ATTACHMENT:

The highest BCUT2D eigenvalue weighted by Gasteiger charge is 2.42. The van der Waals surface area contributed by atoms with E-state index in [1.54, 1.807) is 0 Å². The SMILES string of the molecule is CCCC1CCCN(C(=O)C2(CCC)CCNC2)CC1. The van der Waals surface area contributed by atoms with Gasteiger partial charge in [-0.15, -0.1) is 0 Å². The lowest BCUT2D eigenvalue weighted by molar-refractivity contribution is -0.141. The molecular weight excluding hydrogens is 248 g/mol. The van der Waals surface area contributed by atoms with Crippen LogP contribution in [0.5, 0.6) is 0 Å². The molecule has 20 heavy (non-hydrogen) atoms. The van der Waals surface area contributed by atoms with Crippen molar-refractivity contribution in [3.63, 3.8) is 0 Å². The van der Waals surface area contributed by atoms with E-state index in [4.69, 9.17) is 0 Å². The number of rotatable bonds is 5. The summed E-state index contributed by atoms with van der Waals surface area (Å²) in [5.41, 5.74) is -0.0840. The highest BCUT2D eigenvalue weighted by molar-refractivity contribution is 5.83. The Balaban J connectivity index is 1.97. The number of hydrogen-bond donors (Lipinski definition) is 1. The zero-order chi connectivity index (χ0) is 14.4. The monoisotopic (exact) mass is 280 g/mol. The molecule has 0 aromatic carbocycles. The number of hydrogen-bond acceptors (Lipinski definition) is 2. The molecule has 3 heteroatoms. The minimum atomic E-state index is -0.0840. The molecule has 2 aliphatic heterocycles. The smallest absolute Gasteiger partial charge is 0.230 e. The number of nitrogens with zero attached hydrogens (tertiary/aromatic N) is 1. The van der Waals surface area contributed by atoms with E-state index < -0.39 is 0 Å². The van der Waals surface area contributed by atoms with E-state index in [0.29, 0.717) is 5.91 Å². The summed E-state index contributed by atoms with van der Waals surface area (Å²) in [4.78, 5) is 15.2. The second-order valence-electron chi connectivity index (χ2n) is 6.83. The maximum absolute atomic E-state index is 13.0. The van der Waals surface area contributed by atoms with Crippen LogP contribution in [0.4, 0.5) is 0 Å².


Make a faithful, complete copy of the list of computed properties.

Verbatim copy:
The highest BCUT2D eigenvalue weighted by Gasteiger charge is 2.42. The van der Waals surface area contributed by atoms with E-state index in [1.54, 1.807) is 0 Å². The SMILES string of the molecule is CCCC1CCCN(C(=O)C2(CCC)CCNC2)CC1. The van der Waals surface area contributed by atoms with Gasteiger partial charge in [-0.15, -0.1) is 0 Å². The lowest BCUT2D eigenvalue weighted by molar-refractivity contribution is -0.141. The molecular weight excluding hydrogens is 248 g/mol. The van der Waals surface area contributed by atoms with Crippen LogP contribution in [0.5, 0.6) is 0 Å². The molecule has 20 heavy (non-hydrogen) atoms. The van der Waals surface area contributed by atoms with Crippen molar-refractivity contribution in [3.63, 3.8) is 0 Å². The van der Waals surface area contributed by atoms with E-state index in [4.69, 9.17) is 0 Å². The number of rotatable bonds is 5. The summed E-state index contributed by atoms with van der Waals surface area (Å²) in [5.41, 5.74) is -0.0840. The highest BCUT2D eigenvalue weighted by molar-refractivity contribution is 5.83. The Balaban J connectivity index is 1.97. The number of hydrogen-bond donors (Lipinski definition) is 1. The zero-order chi connectivity index (χ0) is 14.4. The monoisotopic (exact) mass is 280 g/mol. The molecule has 0 aromatic carbocycles. The number of hydrogen-bond acceptors (Lipinski definition) is 2. The molecule has 3 heteroatoms. The minimum atomic E-state index is -0.0840. The molecule has 2 aliphatic heterocycles. The smallest absolute Gasteiger partial charge is 0.230 e. The number of nitrogens with zero attached hydrogens (tertiary/aromatic N) is 1. The van der Waals surface area contributed by atoms with E-state index < -0.39 is 0 Å². The van der Waals surface area contributed by atoms with E-state index in [0.29, 0.717) is 5.91 Å². The summed E-state index contributed by atoms with van der Waals surface area (Å²) in [4.78, 5) is 15.2. The second-order valence-electron chi connectivity index (χ2n) is 6.83. The maximum absolute atomic E-state index is 13.0. The van der Waals surface area contributed by atoms with Crippen LogP contribution in [0.4, 0.5) is 0 Å².